Kudos and thank you for posting this. Of all of George Perez's time on Wonder Woman, this issue probably resonates more than any other for me (with the possible exception of "Last Will and Testament of Myndi Mayer") and remains one of my favorite Wonder Woman stories, ever. George Perez might not have been able to always deliver on the high-octane, blockbuster action-packed aspect of super-hero storytelling, but when it came to the lower key personal tales, he excelled - "Chalk Drawings" being a prime example.
I didn't read any of Perez's run until about 10 years after it ended, but I did happen to read it when I was in 7th-8th grade... and while my growing pains as a 13-yr old boy were not-quite-but-moreso-than-I'm-embarrassed-to-admit the same as those of the annoyingly socially-conscious Nessie, I was impressed with how accurately Perez sums up a lot of the personal dynamics of middle school. I also had my rounds with teenage depression at that time, and while suicide was never a thought I entertained seriously, I was stunned by the honesty in this story and how well I could empathize with all of the characters here - Lucy, Vanessa, Eileen, Julia, and Diana. I also have to appreciate how he could alternatively make you dislike a character and bear sympathy for them all within the same set of pages (a better example of this was Myndi Mayer).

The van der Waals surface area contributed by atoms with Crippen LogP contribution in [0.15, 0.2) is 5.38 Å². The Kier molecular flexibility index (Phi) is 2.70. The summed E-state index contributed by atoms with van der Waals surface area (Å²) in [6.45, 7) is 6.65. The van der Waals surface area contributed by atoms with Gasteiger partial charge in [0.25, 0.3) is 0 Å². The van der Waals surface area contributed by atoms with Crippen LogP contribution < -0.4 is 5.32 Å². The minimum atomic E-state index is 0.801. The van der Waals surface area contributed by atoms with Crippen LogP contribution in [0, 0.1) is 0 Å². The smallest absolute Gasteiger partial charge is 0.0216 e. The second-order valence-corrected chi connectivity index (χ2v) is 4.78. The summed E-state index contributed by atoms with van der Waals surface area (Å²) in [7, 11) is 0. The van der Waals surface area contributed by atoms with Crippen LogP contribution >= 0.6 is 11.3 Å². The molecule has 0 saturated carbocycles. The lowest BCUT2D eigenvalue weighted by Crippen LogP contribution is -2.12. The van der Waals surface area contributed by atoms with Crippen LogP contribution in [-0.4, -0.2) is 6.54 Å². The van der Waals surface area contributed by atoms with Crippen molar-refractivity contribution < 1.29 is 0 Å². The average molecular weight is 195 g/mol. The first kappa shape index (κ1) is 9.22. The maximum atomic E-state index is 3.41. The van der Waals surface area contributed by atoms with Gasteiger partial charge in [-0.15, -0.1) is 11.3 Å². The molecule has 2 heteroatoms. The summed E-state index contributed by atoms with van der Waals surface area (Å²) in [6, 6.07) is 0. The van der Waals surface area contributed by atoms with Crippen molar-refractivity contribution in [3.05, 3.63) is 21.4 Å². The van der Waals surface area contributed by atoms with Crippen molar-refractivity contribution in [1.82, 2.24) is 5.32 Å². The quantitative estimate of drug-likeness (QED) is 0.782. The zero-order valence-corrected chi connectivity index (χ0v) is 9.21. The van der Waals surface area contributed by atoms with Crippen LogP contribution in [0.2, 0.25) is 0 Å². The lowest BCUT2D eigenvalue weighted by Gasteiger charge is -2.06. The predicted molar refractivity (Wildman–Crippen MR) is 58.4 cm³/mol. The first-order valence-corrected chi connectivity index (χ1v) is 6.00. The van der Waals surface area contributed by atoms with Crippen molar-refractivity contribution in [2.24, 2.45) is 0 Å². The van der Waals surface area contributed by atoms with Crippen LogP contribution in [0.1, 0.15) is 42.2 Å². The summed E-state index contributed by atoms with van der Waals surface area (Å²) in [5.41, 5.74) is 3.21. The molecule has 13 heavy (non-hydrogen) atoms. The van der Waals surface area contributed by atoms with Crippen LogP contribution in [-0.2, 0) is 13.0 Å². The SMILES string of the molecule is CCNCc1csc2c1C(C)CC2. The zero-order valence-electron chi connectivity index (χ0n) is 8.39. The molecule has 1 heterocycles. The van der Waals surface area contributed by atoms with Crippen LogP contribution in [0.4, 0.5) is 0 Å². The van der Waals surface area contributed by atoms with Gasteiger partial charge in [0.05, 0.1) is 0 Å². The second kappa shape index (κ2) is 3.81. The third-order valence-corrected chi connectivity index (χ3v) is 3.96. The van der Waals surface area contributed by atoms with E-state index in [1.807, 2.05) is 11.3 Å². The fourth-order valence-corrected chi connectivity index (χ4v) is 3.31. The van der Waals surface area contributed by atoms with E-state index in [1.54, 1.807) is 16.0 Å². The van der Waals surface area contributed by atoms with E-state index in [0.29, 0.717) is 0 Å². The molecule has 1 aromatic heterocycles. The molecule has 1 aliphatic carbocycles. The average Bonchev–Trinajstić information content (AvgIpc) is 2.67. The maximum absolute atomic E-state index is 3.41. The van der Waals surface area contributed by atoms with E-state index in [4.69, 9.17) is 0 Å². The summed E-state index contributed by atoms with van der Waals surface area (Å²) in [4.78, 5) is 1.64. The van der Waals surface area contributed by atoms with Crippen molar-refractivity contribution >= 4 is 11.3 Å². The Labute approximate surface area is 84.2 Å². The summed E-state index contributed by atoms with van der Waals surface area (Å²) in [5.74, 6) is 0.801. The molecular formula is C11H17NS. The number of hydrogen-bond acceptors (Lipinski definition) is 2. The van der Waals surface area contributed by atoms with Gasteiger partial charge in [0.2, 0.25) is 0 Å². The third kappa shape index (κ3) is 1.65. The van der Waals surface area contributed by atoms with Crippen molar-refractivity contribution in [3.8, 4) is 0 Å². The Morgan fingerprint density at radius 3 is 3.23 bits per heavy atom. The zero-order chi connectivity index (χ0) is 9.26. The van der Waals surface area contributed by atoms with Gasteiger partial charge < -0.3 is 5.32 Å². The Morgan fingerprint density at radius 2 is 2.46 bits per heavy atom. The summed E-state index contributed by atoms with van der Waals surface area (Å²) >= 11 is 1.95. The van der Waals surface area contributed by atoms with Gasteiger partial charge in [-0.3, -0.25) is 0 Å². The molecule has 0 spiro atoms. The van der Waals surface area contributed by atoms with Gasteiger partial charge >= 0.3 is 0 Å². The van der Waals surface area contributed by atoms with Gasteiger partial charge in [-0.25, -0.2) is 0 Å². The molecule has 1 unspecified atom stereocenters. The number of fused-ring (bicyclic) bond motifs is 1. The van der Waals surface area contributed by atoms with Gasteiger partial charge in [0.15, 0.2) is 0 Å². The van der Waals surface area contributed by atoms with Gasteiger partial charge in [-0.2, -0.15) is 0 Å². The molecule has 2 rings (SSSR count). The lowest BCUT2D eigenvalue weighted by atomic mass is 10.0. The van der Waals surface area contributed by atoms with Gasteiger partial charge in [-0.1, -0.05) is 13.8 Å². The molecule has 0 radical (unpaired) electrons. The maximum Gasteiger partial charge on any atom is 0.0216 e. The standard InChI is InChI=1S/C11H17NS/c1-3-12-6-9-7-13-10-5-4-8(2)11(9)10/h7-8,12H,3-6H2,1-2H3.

I can only echo all of the above comments about how remarkable this story was, and how much I must lament to no end the sadness that we never get to see Wonder Woman (or really any DC title) written like this at all anymore, with this much thought, maturity, and substance behind it. Again, thanks for posting this.